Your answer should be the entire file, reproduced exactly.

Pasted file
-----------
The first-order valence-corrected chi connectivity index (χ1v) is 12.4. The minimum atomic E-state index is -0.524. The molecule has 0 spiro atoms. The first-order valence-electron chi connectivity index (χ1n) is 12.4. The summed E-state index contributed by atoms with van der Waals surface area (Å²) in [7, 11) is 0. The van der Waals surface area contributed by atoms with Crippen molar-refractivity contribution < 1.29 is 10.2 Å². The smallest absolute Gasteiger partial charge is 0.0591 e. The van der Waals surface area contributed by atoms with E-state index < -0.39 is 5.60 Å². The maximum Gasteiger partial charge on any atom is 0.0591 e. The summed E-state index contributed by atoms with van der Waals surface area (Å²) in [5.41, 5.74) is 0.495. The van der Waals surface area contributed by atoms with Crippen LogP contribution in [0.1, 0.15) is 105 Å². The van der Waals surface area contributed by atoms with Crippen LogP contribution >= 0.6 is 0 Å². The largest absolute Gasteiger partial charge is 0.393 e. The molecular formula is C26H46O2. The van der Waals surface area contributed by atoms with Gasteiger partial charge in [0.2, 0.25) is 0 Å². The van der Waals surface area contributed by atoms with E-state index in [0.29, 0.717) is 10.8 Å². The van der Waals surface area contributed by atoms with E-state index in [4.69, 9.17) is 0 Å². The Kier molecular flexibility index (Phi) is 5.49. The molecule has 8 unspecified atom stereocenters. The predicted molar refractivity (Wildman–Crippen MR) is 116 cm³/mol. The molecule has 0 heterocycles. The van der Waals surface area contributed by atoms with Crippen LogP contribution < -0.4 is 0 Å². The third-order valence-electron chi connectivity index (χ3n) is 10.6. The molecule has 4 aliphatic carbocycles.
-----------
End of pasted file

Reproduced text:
The first-order valence-corrected chi connectivity index (χ1v) is 12.4. The minimum atomic E-state index is -0.524. The molecule has 0 spiro atoms. The first-order valence-electron chi connectivity index (χ1n) is 12.4. The summed E-state index contributed by atoms with van der Waals surface area (Å²) in [7, 11) is 0. The van der Waals surface area contributed by atoms with Crippen molar-refractivity contribution < 1.29 is 10.2 Å². The smallest absolute Gasteiger partial charge is 0.0591 e. The van der Waals surface area contributed by atoms with E-state index < -0.39 is 5.60 Å². The maximum Gasteiger partial charge on any atom is 0.0591 e. The summed E-state index contributed by atoms with van der Waals surface area (Å²) in [5.41, 5.74) is 0.495. The van der Waals surface area contributed by atoms with Crippen LogP contribution in [0.1, 0.15) is 105 Å². The van der Waals surface area contributed by atoms with Crippen LogP contribution >= 0.6 is 0 Å². The largest absolute Gasteiger partial charge is 0.393 e. The molecular formula is C26H46O2. The van der Waals surface area contributed by atoms with Gasteiger partial charge in [0.2, 0.25) is 0 Å². The van der Waals surface area contributed by atoms with E-state index in [0.29, 0.717) is 10.8 Å². The van der Waals surface area contributed by atoms with E-state index in [4.69, 9.17) is 0 Å². The Kier molecular flexibility index (Phi) is 5.49. The molecule has 8 unspecified atom stereocenters. The predicted molar refractivity (Wildman–Crippen MR) is 116 cm³/mol. The molecule has 0 heterocycles. The van der Waals surface area contributed by atoms with Crippen LogP contribution < -0.4 is 0 Å². The third-order valence-electron chi connectivity index (χ3n) is 10.6. The molecule has 4 aliphatic carbocycles.